During exercise, most of us hydrate by drinking as much as feels right in the moment. While drinking to satisfy your thirst is generally fine, UCLA’s Dr. Daniel Vigil recommends following a more precise regimen for peak athletic performance.
Proper hydration follows the Goldilocks principle: not too little, not too much, but just right.
Too little hydration, which can easily occur when we forget to drink or underestimate our needs in hot, dry conditions, can impair our workout performance.
"While a slight degree of dehydration is safe and won't affect athletic performance, a body water deficit of more than 2% of body weight can," says Vigil, associate clinical professor at the David Geffen School of Medicine at UCLA and team physician at UCLA.
On the other hand, over-hydration also poses risks – immediate and lingering.
"The immediate effects of drinking too much fluid can include a feeling of fullness, difficulty taking deep breaths as exercise intensity increases, and gastrointestinal problems like hiccups, nausea and vomiting," says Vigil.
Excessive over-hydration can result in the dilution of the body's electrolyte sodium, a condition known as hyponatremia, leading to headaches, confusion, and in the worst cases, seizures and brain swelling.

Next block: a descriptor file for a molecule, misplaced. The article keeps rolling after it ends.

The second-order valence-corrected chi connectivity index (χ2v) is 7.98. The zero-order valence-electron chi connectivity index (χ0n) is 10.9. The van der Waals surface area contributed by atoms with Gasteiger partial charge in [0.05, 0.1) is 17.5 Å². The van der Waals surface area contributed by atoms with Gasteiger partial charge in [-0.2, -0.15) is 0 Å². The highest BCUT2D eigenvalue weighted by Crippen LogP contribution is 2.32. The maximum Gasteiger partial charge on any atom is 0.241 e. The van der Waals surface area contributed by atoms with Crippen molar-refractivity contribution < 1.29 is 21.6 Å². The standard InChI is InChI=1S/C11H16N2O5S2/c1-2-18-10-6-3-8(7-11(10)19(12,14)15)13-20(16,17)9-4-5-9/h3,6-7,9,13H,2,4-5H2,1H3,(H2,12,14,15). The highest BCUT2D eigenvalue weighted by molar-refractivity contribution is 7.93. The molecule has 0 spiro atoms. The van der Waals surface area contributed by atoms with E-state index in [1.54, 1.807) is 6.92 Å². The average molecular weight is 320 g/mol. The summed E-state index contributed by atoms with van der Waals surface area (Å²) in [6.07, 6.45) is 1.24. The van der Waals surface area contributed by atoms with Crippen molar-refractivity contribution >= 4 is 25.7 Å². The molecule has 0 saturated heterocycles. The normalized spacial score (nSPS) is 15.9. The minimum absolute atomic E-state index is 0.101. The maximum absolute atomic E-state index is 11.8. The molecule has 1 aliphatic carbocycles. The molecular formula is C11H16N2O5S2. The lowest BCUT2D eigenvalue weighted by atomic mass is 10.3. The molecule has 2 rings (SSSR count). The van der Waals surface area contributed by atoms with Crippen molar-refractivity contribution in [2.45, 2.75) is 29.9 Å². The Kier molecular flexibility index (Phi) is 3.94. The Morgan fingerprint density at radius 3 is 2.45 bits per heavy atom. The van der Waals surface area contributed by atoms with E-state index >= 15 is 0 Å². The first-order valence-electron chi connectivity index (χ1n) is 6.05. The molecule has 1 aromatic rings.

How to make sure we're drinking the right amount for peak performance, then?
To do so, Vigil suggests measuring your sweat rate (see our guide here), which will help you calculate how much fluid you need to replace.
That being said, if you're doing a shorter exercise or aren't too worried about optimizing performance, you probably don't need to sweat it.
"For events lasting less than an hour, hydration during exercise is usually not necessary," says Vigil. "For events lasting more than an hour, have access to fluids."
Tags: aerobic exercise, cardio, Dr Daniel Vigil, exercise, exercise tips, hydrate, hydration, hyponatremia, News & Insights, physical activity, sports, sports drinks, sports medicine, sweat, sweat rate, water